May 30, 2010

first onion

Most of our onions are still robust and upright but a few have fallen over. The top had completely wilted on this so I figured it was time to harvest it.

May 29, 2010

ponytail palm

This plant and I have a history together. It has had a rough go of things lately, but it's hardy and on the mend. (The dragonfly talisman was my wife's touch.)

apollo and diana

hello summer

We got our first real blast of summer heat this morning, the "oh wait, wow" kind. (Afternoon showers, sultry.)

May 28, 2010

first flight

When the time comes for the fledgling wrens to leave the nest, there is no going back. The mother and father take up safe perches nearby, then turn their faces to the sky and sing their loudest, brightest, most joyful songs. The young wrens eagerly stretch and shake their fresh new feathers and then leap away once and forever from the nest's confinement into the wide-open sky.

First flight is sacred, always, as it is the moment another new soul joins the dance with every other soul in the web of life and light that weaves together the days fate and destiny grant it. First flight is one of life's most dangerous moments, too. The singing and flurry of new wings attracts notice. Many lives begin and end in that first free movement out into the world.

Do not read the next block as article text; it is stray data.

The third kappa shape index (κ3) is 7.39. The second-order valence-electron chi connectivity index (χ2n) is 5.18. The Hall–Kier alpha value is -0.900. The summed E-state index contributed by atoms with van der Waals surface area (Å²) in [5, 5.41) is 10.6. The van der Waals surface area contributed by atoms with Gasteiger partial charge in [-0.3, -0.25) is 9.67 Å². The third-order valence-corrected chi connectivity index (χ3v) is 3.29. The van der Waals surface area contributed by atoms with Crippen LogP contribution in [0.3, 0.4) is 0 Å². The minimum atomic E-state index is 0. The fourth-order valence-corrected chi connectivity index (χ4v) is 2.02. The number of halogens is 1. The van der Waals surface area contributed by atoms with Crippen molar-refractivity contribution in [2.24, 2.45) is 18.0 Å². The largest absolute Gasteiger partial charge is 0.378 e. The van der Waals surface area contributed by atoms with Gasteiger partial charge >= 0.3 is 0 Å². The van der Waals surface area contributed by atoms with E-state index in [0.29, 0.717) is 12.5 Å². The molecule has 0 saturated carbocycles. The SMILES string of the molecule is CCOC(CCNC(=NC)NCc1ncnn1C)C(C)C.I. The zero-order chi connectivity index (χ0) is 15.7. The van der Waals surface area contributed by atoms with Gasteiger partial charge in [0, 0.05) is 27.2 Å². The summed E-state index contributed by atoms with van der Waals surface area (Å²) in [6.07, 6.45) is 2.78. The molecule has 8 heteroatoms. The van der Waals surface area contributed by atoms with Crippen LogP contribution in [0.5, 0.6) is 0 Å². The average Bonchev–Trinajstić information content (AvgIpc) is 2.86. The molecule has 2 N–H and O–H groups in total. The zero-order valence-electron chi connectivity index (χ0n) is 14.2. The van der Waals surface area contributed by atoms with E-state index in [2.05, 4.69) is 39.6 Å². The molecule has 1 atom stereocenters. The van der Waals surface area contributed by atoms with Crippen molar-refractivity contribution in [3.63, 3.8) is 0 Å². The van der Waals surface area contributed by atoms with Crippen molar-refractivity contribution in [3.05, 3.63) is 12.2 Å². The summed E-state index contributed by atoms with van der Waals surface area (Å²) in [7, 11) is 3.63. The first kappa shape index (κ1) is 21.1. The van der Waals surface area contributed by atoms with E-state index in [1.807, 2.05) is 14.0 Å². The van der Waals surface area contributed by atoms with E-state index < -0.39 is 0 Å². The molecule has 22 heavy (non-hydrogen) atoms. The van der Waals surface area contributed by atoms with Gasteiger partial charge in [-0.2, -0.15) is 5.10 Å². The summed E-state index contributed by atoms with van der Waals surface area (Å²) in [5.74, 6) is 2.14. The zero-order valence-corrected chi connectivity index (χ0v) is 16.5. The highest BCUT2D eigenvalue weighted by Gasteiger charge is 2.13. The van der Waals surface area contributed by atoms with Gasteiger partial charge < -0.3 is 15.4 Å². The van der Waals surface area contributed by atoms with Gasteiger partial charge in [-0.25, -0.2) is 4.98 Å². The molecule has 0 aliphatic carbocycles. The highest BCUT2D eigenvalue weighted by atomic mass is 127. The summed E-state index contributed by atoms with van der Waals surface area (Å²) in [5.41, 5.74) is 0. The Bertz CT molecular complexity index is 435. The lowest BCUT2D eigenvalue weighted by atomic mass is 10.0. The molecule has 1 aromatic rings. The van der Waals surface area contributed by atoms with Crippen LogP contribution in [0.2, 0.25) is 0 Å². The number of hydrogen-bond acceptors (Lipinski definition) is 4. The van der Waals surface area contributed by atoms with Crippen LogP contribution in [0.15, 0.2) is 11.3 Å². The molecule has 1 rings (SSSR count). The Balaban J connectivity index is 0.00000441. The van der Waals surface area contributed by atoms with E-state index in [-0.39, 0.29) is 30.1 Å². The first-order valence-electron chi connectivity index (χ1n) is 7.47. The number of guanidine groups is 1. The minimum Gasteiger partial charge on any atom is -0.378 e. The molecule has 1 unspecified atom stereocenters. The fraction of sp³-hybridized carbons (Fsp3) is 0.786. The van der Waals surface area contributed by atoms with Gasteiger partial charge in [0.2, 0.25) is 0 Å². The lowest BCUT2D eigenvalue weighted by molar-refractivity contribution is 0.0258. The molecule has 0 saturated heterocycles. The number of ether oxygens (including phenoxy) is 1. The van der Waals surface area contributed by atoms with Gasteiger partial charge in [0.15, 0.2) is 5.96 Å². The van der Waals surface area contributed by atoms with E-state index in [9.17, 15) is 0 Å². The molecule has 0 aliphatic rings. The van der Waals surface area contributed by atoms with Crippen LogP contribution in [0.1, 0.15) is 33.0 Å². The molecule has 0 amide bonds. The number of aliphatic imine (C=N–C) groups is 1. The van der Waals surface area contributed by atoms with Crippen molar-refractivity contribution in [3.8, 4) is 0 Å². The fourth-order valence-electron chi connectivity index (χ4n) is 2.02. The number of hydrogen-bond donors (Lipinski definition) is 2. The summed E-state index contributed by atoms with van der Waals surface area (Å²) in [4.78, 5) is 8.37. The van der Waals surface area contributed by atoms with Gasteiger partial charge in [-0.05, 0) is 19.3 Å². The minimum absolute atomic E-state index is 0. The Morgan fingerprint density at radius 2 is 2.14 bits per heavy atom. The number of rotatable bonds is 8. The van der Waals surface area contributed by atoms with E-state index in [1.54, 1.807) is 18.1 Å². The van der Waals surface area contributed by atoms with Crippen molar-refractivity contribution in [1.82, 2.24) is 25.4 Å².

Our knowledge and acknowledgment of the sanctity of every moment is what we are here for, to bear witness to the wonders of this great blue ball of gas and rock floating around a tiny star in a vast, vast universe. We are here to celebrate all the miracles that had to happen to create life from stardust. We are here to fill our days with the best of who we are, to fill our passage through the world with our love, our kindness, our own light.

Every life, every moment joins a new one and we need to remember to step into each as boldly and innocently as the young bird taking its first leap into the sky, into the song, into the wind.

May 26, 2010

here's how this episode ends

NextGen fans all know that due to the effects of a fortuitously timed tachyon bubble, Jean Luc and Deanna and Geordi and Data are all hovering in high orbit helplessly watching us flounder and quietly mourning their inability to seal the self-inflicted hole leaking dark poison into the Gulf with a quick phaser blast because they can't violate the prime directive.

But Number One is on a covert away mission, using a combination of sly misdirection, subterfuge and manly man charm to convince a frustrated but plucky and beautiful young scientist to build a ground-to-space semaphore device to send the Enterprise a desperate SOS, 'cuz, y'know, it's different if we ASK for help. That's all the excuse ol' Capt Peckard needs to lend us a hand.

Then in the last couple minutes of the show Jean Luc will deliver a gentle moral lecture to young Wesley about how we nearly destroyed ourselves by allowing our laziness and greed to outstrip our ability to use our technology and resources in a sustainable, harmonious fashion for the benefit of ALL life forms on our planet, but we're a young civilization, and we'll learn from our mistakes, and the Federation will be happy to welcome us into its fold when Zefram Cochran finally breaches the warp barrier. Meantime, the tachyon bubble is closing and they gotta go.